Now referring to FIGS. 10A and 10B, a passive RF conduit experiment is shown. In FIG. 10A, in the first experiment, two blocks of RF absorbing material, 1002 and 1004, are placed around an RF conduit 1006. RF antennas 1008 and 1010 are placed near the ends of the RF conduit 1006, and an RF signal was passed through antenna 1008 and read at antenna 1010.

In FIG. 10B, the second portion of the experiment is shown where no RF conduit is placed between the RF absorbing blocks 1002 and 1004. Once again, an RF signal was passed through antenna 1008 and read with antenna 1010. The results of the experiment are shown in FIG. 10C.

As is shown in FIG. 10C, the loss of signal strength is significantly reduced when an RF conduit is used (upper line, With RF Conduit Present) as compared to the signal strength loss without an RF conduit (lower line, Without RF Conduit). The reduction in signal strength loss is especially pronounced around about 850-960 MHz, which is a range in which many RF devices transmit, making it particularly useful for RF signal loss reduction. Note that the various embodiments may be used in conjunction with various RF frequencies, as will be understood by those skilled in the art. In illustrative embodiments, the RF conduit is used in conjunction with VHF, UHF, and higher frequency ranges.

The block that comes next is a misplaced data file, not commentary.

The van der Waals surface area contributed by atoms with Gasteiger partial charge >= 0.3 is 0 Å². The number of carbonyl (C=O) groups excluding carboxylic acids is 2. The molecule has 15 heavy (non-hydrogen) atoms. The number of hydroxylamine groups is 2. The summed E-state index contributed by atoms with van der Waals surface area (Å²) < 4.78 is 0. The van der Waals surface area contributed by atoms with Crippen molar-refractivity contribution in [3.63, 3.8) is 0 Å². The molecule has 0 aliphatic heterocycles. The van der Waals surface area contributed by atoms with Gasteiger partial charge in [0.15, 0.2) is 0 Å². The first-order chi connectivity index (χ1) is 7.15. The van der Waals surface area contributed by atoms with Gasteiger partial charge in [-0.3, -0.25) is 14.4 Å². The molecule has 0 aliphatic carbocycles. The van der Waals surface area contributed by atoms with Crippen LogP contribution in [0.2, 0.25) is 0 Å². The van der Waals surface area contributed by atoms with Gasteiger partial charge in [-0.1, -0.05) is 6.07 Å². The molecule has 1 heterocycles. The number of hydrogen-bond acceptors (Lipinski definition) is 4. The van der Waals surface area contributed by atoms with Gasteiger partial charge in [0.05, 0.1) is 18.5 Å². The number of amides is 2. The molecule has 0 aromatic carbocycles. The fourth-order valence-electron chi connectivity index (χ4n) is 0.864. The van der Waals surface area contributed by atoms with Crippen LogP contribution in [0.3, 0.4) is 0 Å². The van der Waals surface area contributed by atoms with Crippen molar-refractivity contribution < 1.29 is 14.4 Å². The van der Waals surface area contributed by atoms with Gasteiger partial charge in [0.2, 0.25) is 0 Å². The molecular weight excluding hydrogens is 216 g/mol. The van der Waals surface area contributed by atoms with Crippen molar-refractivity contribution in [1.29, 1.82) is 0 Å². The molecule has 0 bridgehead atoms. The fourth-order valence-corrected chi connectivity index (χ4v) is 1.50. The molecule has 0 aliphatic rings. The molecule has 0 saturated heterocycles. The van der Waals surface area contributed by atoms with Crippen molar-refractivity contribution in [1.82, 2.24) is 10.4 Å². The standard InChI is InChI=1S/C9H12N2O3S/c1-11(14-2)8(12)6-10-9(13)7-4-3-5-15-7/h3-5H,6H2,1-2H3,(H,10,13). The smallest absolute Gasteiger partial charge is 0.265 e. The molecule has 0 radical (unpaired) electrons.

While much of the foregoing has been described in terms of use with RFID systems, it is again stressed that the various embodiments may be used in conjunction with other types of RF devices, such as receive-only RF devices, 1- and 2-way radios, etc.

While various embodiments have been described above, it should be understood that they have been presented by way of example only, and not limitation. Thus, the breadth and scope of a preferred embodiment should not be limited by any of the above-described exemplary embodiments, but should be defined only in accordance with the following claims and their equivalents.

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Classifications
U.S. Classification343/702, 343/853
International ClassificationH01Q21/00, H01Q1/24
Cooperative ClassificationH04Q2209/47, H04Q9/00, H01Q21/24, H01Q1/2225
European ClassificationH04Q9/00, H01Q1/22C4, H01Q21/24
Legal Events
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Apr 17, 2012CCCertificate of correction
Dec 9, 2008ASAssignment
Owner name: INTELLEFLEX CORPORATION,CALIFORNIA
Free format text: ASSIGNMENT OF ASSIGNORS INTEREST;ASSIGNOR:FARRELL, EDWARD M.;US-ASSIGNMENT DATABASE UPDATED:20100429;REEL/FRAME:21948/717
Effective date: 20081023
Free format text: ASSIGNMENT OF ASSIGNORS INTEREST;ASSIGNOR:FARRELL, EDWARD M.;REEL/FRAME:021948/0717
Owner name: INTELLEFLEX CORPORATION, CALIFORNIA